1914) Looking for Forgiveness

     In his short story “Capital of the World,” Ernest Hemingway tells the tale of a Spanish father searching for his son who ran away from home after having a fight with his old man.

     The father so badly wants to reconcile with his beloved boy that he places an advertisement in the local newspaper, El Liberal.  The advertisement reads, “Paco, meet me at the Hotel Montana at noon on Tuesday.  All is forgiven.   Love, Papa.”

    The next day at noon, arriving at the Hotel Montana, the father is astonished to discover 800 young men named Paco waiting for the embrace of forgiveness.

     This story gives a profound insight into the human condition.

     We all have a deep hunger for forgiveness.  We carry the weight of guilt around.  When we inventory our lives; bad decisions, selfish acts, and stupid moves stand out in our mind’s eye.  We know that we have spoken angry words and behaved in hurtful ways.

     In Clint Eastwood’s mold-breaking Western movie, Unforgiven, there is a moment when a young outlaw, the Schofield Kid, is overcome by the fact that he has just shot a man.  Even though the dead man was a nasty character, the young fighter struggles with what he has done.

     Finally, through his tears, the Kid appeals to his older, jaded partner, William Munny (played by Eastwood): “I guess he had it coming to him.  He sure had it coming to him, didn’t he, Will?”

     Silently, Munny thinks over the weeping man’s question; and then, spitting in the dust, the craggy-faced gunslinger growls, “We’ve all got it coming, Kid.”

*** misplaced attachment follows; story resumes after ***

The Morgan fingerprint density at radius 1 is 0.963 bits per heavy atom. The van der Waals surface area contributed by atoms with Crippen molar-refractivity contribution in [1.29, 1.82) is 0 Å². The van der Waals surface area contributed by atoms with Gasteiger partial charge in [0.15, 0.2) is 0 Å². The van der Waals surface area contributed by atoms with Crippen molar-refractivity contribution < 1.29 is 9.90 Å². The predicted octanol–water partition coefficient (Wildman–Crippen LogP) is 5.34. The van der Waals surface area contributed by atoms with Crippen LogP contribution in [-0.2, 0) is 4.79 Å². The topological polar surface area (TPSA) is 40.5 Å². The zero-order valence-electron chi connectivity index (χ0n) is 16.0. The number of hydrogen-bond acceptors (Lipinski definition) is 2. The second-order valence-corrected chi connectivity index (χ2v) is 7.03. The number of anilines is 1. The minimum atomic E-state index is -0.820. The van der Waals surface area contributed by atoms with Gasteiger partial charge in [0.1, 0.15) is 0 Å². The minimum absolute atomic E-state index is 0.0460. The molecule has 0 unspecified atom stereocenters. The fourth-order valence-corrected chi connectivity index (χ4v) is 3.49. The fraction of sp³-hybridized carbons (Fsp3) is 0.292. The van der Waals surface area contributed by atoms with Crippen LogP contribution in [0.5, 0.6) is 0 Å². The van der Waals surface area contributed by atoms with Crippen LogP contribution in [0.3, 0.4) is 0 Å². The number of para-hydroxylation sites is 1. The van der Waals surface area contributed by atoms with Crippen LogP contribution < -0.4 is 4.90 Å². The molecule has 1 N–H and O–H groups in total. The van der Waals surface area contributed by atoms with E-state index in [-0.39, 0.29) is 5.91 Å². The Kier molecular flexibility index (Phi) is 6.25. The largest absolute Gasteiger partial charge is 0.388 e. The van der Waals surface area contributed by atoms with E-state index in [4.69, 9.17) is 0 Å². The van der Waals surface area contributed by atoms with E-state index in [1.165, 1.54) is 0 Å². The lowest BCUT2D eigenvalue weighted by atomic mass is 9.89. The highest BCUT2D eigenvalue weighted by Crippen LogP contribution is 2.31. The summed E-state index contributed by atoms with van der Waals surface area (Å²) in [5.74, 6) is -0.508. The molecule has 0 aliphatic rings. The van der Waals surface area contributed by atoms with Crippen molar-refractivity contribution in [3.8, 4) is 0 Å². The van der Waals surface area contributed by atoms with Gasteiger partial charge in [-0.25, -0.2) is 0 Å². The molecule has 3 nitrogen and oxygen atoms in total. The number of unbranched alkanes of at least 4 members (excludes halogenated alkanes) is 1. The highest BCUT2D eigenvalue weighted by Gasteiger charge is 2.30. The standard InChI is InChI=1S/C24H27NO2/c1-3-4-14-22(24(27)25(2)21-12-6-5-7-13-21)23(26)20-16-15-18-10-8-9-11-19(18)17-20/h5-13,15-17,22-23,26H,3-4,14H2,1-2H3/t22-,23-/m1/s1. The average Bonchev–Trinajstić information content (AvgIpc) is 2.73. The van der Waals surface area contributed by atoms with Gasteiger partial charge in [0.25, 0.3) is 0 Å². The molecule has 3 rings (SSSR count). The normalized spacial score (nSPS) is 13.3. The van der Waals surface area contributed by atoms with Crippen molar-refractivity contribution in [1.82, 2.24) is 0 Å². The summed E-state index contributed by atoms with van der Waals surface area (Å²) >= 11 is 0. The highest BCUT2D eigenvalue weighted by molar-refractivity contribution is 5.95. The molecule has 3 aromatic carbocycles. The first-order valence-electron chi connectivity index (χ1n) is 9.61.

‘We’ve all got it coming’ is right.  “There is no distinction,” writes the apostle Paul, “for all have sinned and fallen short of the glory of God”  (Romans 3: 22-23).

     This is why we all hunger for pardon.  We are all “Pacos” yearning to run and find a father who will declare, “All is forgiven.”

Related image


Romans 3:22b-24  —  There is no difference between Jew and Gentile, for all have sinned and fall short of the glory of God, and all are justified freely by his grace through the redemption that came by Christ Jesus.

I John 1:5-9  —  This is the message we have heard from him and declare to you: God is light;in him there is no darkness at all.  If we claim to have fellowship with him and yet walk in the darkness, we lie and do not live out the truth.  But if we walk in the light, as he is in the light, we have fellowship with one another, and the blood of Jesus, his Son, purifies us from all sin.  If we claim to be without sin, we deceive ourselves and the truth is not in us.  If we confess our sins, he is faithful and just and will forgive us our sins and purify us from all unrighteousness.

Acts 2:36b-39  —  (Peter said), “Be assured of this: God has made this Jesus, whom you crucified, both Lord and Messiah.”  When the people heard this, they were cut to the heart and said to Peter and the other apostles, “Brothers, what shall we do?”  Peter replied, “Repent and be baptized, every one of you, in the name of Jesus Christ for the forgiveness of your sins.  And you will receive the gift of the Holy Spirit.  The promise is for you and your children and for all who are far off—for all whom the Lord our God will call.”


My Lord Jesus Christ, you are indeed the Good Shepherd, and I, alas, am a lost and straying sheep.  I have fear and anxiety.  I would gladly belong to your flock and be with you and have peace in my heart.  I hear from your Word that you are as anxious for me as I am for you.  I am eager to know how I can come to you to be helped.  Come to me, O Lord.  Seek me and find me.  Help me also to come to you and I will praise you and honor you forever.  Amen.

–Martin Luther